11. Meh, even I got stuck in St. Thomas courtesy of a mechanical issue two weeks ago (not everyday one of your OWN concierges gets stuck, huh?). I was taken aback as I had just hopped on the ferry to St. Thomas when our alerts started coming in, so I was steamed that I could have stayed in a rum-coma state on the beach for a few hours.

    The staff in STT were anything but cordial & helpful, including refusing to rebook me on another airline (was told it was due to late inbound equipment, even though our originator plane was on a mechanical delay in MIA). Ended up finding my own way back via Cape Air to San Juan then JetBlue. The AAgents told me I had to take this flight despite getting in 4 hours later and wouldn’t even give me a food voucher or day pass to the AAdmirals club (my 75 minute connection was now 4 hours, I even asked if I could abandon my trip in MIA and drive to Orlando). The AA Twitter folks saved face and delivered much MUCH better abilities than the agents in St. Thomas. AA Twitter also processed the refunds for my ticket and seat fees.

    I’ll fly AA again, but it may be AAwhile since Alaska is the only airline in town where I live.

  12. From a safety perspective, I would not hesitate booking AA in the least. The FAA is crawling all over the operation right now…that is the impetus behind many (not all) of the mx write ups.

  13. I am not happy about what is going on with American, but I just booked flights to LAX using our miles. Wonder how long those will last…and how long our delays might be by November.

  14. Just did and everything was on time. We fly again next week and three times next month plus MCO in November and YYC in December. If fewer people show up my name will move up on the upgrade list, but I really do not expect long time AA loyalists to change at all. It may not always be “something special in the air”, but its still a lot better than most of the others. I can’t wait for the 777s to come on line.

        1. The APA has done a decent job of publicly putting out information has says not to do slow downs or call in sick. This is the total opposite of what the USAPA pilots did last summer. Unless there is some back room notes being sent out, AA has nothing.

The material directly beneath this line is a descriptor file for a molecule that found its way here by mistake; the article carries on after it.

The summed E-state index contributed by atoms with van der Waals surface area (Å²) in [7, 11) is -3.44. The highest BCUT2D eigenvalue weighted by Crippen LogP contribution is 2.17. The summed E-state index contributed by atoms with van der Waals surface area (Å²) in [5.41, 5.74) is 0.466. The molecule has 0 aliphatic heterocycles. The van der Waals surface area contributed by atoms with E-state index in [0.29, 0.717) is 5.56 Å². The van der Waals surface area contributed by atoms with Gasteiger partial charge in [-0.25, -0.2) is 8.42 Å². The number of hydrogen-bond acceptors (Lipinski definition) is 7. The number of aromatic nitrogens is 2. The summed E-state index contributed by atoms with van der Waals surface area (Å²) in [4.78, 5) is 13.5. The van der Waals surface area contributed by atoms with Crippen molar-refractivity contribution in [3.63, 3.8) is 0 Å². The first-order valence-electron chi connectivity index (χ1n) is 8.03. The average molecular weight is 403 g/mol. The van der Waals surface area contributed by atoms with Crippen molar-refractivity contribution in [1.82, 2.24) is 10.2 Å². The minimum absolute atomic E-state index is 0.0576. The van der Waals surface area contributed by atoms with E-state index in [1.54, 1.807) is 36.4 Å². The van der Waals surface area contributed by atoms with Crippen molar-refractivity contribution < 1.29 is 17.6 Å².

15. AA Plat, last flew AA 9/10; looking back, pre-boarded DFW, flight crew send us back to the gate “maintenance problem” that was never explained; low & behold we left about 25 mins. late…sounds like a pattern. Did Delta GOLD status match earlier this year, getting used to them having their act together compared to AA. pondering for ’13 where to re-up upper tier FF, leaning heavily to DL. i flew US F a few months back, so AA/US based on that not so exicting.

  16. I wont be booking AA anytime soon. I actually want to get to my destination on time (or close to it.). Passive aggressive behavior by pilots is not ok.. passengers lose.

  17. My observation/opinion on this disasterous ploy by the pilots of AA is that they are biting the hand that feeds it. In order to make a point and punish AA they may very well destroy their livelihood and those of others as well as the airline. They seem to be putting all their eggs in one basket. Forcing a merger with US AIR. Personally, as a consumer, I in not in favor of AA merging with any airline, unless it was a choice of closing or not. The grass always looks greener on the other side. Should the pilots force a merger my wish would be that they get what they deserve.

    Most airlines have already been down this road of BK (reorganization) due to bad management, lack of liquidity to ride out fuel increases, economic disaster or other reasons. AA should not be singled out or punished for having to “follow the leader” in order to survive. It is unfair of the pilots to drag all the other employees of that airline down with them. I bet most of the other employees would face financial disaster if AA folded or even merged. Lay offs, relocation for those that survive, fights to keep senority or job title (positions).

    My vote goes against the undermining actions of the pilots. In the end, they may find themselves with much more time at home “to recover” from their illness!

  18. I agree not booking AA until this mess is over.. and it appears
    things will only be getting worse in the short run. 2 co-workers were delayed
    on AA this week one flight canceled and the other one
    delayed 2 hours for “repairs”…. Anyone hear that Flight attendant
    making a big stink over the PA this week… was on National news
    the Pilot had to return to gate and requested a new flight crew…
    250 Pilots picketing at O’Hare yesterday as I walked to another airline.

  19. Book away from these guys. There’s no reason you want to get involved with AMR’s messy (and getting messier) situation. This is a great example of why competition is so important.

    1. I couldn’t agree with you more. This is why it is sooo important to maintain competition. With less airlines any work around to any airline problem (labor dispute, computer glitch, FAA grounding, etc.) would be non-existant or much more difficult.

  20. First off, I call fertilizer on the pilots unions’ denials of a slowdown. If it walks like a duck and quacks like a duck…However, all this is going to do is get a whole bunch of egg on the pilots’ faces. In the process of saying “eff you” to AMR management, they inconvenience and hack off customers in the process – because hey, the only thing that’s important is getting their pound of flesh. One of the many reasons I despise Big Labor.